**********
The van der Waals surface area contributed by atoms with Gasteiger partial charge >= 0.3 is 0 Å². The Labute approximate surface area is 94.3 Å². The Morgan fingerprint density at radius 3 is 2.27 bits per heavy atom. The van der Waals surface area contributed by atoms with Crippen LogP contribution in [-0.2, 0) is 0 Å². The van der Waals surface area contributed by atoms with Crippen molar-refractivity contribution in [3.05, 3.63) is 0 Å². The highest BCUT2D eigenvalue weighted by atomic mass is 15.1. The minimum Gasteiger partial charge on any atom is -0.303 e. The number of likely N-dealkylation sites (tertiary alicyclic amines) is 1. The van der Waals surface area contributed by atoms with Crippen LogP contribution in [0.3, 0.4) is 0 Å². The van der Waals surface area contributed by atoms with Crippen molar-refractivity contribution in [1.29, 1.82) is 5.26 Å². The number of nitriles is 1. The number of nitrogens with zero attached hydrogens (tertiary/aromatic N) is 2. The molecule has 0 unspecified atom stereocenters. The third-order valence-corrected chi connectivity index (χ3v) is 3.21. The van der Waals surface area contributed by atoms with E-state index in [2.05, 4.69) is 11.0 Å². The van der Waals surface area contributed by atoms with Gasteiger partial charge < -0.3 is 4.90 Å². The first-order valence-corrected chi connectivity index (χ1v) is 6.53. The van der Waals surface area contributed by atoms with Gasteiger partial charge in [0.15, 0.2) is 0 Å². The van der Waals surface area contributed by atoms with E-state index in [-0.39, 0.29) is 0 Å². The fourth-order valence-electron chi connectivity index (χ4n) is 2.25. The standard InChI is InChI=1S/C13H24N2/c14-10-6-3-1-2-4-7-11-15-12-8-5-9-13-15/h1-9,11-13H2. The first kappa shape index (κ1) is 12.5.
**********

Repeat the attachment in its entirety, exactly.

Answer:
The van der Waals surface area contributed by atoms with Gasteiger partial charge >= 0.3 is 0 Å². The Labute approximate surface area is 94.3 Å². The Morgan fingerprint density at radius 3 is 2.27 bits per heavy atom. The van der Waals surface area contributed by atoms with Crippen LogP contribution in [-0.2, 0) is 0 Å². The van der Waals surface area contributed by atoms with Crippen molar-refractivity contribution in [3.05, 3.63) is 0 Å². The highest BCUT2D eigenvalue weighted by atomic mass is 15.1. The minimum Gasteiger partial charge on any atom is -0.303 e. The number of likely N-dealkylation sites (tertiary alicyclic amines) is 1. The van der Waals surface area contributed by atoms with Crippen LogP contribution in [0.3, 0.4) is 0 Å². The van der Waals surface area contributed by atoms with Crippen molar-refractivity contribution in [1.29, 1.82) is 5.26 Å². The number of nitriles is 1. The number of nitrogens with zero attached hydrogens (tertiary/aromatic N) is 2. The molecule has 0 unspecified atom stereocenters. The third-order valence-corrected chi connectivity index (χ3v) is 3.21. The van der Waals surface area contributed by atoms with E-state index in [2.05, 4.69) is 11.0 Å². The van der Waals surface area contributed by atoms with Gasteiger partial charge < -0.3 is 4.90 Å². The first-order valence-corrected chi connectivity index (χ1v) is 6.53. The van der Waals surface area contributed by atoms with Gasteiger partial charge in [0.15, 0.2) is 0 Å². The van der Waals surface area contributed by atoms with E-state index in [-0.39, 0.29) is 0 Å². The fourth-order valence-electron chi connectivity index (χ4n) is 2.25. The standard InChI is InChI=1S/C13H24N2/c14-10-6-3-1-2-4-7-11-15-12-8-5-9-13-15/h1-9,11-13H2. The first kappa shape index (κ1) is 12.5.